Young explorers will enjoy an interactive journey through Egypt, following Justin and Adam’s exciting adventure on www.secretofthesacredscarab.com. Readers can also browse the first chapter of the book. Those who survive the journey and manage to translate the Curse of Thoth will be able to read the first chapter in Adam and Justin’s next adventure—The Search for the Stone of Excalibur—as they hunt for the Scroll of the Ancients.

The Secret of the Sacred Scarab has received the following awards:

Book Award Nominations & Wins:

  • Finalist Children’s Fiction  USA Next Generation 2009 Indie Book Awards
  • Finalist Juvenile Fiction USA National Best Books 2009 Awards
  • Winner Pre-Teen USA 2009 Readers’ Favorites Awards
  • Number 2 in the USA Children’s & Teens Book Connection Top Ten Favourite Books of 2009 for Kids, Tweens & Teens
  • Winner Silver Medal Teen Fiction 2010 Nautilus Book Awards
  • Finalist Children’s Fiction 2010 International Book Awards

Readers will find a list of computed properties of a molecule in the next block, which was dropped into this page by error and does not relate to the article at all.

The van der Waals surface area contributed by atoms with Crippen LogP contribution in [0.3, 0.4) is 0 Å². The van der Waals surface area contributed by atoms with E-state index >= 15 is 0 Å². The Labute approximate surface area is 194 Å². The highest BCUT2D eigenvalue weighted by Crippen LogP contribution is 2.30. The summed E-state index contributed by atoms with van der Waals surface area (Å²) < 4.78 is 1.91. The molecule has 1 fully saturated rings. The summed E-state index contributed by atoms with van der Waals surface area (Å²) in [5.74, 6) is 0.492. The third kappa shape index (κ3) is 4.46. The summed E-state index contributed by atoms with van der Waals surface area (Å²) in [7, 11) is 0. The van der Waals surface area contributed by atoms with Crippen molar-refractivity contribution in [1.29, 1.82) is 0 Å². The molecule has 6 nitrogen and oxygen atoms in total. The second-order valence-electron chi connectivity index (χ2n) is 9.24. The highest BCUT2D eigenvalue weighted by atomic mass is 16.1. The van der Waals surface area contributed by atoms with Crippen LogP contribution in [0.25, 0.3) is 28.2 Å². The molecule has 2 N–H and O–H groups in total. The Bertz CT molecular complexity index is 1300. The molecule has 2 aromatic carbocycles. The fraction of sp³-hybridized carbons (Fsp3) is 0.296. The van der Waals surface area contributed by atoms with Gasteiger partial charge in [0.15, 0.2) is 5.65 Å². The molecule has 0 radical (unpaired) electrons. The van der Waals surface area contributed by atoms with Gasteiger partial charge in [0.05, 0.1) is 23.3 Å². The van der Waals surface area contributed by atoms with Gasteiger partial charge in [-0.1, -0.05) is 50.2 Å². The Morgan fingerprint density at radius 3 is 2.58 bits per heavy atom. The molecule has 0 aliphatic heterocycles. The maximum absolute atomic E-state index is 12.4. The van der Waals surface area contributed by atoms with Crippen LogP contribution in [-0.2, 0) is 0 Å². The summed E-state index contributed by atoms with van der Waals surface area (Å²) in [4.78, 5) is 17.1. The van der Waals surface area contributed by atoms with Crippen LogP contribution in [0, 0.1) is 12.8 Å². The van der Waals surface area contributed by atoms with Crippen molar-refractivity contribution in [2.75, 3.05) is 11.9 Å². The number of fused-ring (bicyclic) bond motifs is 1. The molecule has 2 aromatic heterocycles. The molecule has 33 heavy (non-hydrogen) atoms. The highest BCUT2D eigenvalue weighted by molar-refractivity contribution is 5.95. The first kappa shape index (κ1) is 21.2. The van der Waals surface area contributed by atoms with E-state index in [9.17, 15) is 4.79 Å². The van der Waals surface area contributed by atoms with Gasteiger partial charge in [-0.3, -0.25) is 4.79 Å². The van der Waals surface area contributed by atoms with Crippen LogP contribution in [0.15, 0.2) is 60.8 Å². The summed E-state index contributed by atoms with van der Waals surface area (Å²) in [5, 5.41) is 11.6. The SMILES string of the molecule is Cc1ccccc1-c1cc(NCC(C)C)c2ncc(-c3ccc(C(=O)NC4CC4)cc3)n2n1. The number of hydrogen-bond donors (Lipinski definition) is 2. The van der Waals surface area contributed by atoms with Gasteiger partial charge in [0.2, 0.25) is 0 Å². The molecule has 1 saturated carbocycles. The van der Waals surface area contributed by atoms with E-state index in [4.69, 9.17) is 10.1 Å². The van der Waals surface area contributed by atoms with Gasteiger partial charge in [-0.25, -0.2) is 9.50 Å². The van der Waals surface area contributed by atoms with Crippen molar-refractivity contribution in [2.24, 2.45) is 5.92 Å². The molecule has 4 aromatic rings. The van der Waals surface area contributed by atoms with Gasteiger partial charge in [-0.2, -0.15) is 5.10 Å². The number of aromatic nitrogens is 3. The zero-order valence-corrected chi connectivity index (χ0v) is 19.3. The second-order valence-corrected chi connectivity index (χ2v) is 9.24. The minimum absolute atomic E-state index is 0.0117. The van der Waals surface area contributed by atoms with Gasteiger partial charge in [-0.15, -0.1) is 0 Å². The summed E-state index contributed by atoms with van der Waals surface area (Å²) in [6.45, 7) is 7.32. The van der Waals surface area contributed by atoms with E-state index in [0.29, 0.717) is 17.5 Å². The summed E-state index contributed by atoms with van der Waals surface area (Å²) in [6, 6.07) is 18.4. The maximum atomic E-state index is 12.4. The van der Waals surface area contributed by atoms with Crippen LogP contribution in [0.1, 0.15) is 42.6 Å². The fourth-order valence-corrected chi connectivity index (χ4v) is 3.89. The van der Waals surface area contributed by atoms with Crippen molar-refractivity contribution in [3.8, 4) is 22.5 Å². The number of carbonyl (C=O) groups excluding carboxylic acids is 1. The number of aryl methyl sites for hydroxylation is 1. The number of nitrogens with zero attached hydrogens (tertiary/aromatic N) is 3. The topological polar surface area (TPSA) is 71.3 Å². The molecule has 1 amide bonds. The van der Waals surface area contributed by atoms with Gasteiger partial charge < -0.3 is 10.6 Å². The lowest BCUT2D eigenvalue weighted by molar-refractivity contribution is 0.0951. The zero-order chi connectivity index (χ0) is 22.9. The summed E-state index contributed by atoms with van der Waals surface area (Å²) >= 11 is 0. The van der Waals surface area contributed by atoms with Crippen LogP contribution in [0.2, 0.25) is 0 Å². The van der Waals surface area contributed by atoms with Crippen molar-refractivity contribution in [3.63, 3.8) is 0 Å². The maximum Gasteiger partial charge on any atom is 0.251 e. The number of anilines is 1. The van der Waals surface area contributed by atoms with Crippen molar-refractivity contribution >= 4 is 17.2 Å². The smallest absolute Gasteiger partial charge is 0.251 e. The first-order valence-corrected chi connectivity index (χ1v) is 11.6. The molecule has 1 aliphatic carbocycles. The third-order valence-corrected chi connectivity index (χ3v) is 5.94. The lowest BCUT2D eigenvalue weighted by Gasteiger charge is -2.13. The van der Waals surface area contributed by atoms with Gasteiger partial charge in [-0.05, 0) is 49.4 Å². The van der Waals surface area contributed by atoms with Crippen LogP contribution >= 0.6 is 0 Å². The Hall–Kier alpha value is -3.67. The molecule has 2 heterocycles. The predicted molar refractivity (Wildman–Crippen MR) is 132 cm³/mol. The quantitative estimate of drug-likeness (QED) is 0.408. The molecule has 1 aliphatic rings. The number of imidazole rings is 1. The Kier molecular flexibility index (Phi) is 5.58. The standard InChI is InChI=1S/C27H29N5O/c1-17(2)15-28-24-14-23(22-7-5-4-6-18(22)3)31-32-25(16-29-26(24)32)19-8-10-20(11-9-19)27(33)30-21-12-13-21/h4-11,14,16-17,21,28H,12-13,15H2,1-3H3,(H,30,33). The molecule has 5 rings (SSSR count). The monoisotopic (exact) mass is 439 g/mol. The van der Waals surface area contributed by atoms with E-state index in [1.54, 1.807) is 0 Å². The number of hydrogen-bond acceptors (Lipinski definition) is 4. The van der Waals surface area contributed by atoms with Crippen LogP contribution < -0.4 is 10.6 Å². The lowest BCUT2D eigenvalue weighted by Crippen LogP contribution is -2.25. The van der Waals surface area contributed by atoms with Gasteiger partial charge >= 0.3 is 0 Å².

• Winner Bronze Medal Pre-Teen Fiction 2010 Moonbeam Book Awards
  • Finalist 2011 Rubery Book Awards
  • Winner Gold Award Mystery Pre-Teen 2011 Children’s Literary Classics Awards

Purchase ebook for $2.99 here!


  • Though we don’t have children of our own I have always loved reading with the children who have found their way into our lives. A wonderful sounding read, this sounds lke ideal reading material for my frends daughter who is doing a project on novels set in Egypt.

  • When I taught my foster child to read I found all these creative ways to make her reading fun. It also took me back to my own childhood reading expereinces. Words are wonderful! We need to teach all children how marvellous reading can be. I must have done something right because my daughter is now an avid reader and often chooses her books over a television programme.

  • A goodf book for my grand nephews! My two sons are readers, thank heavens, when they get the time to read though. I used to take them to the library every week when they were in grammar school.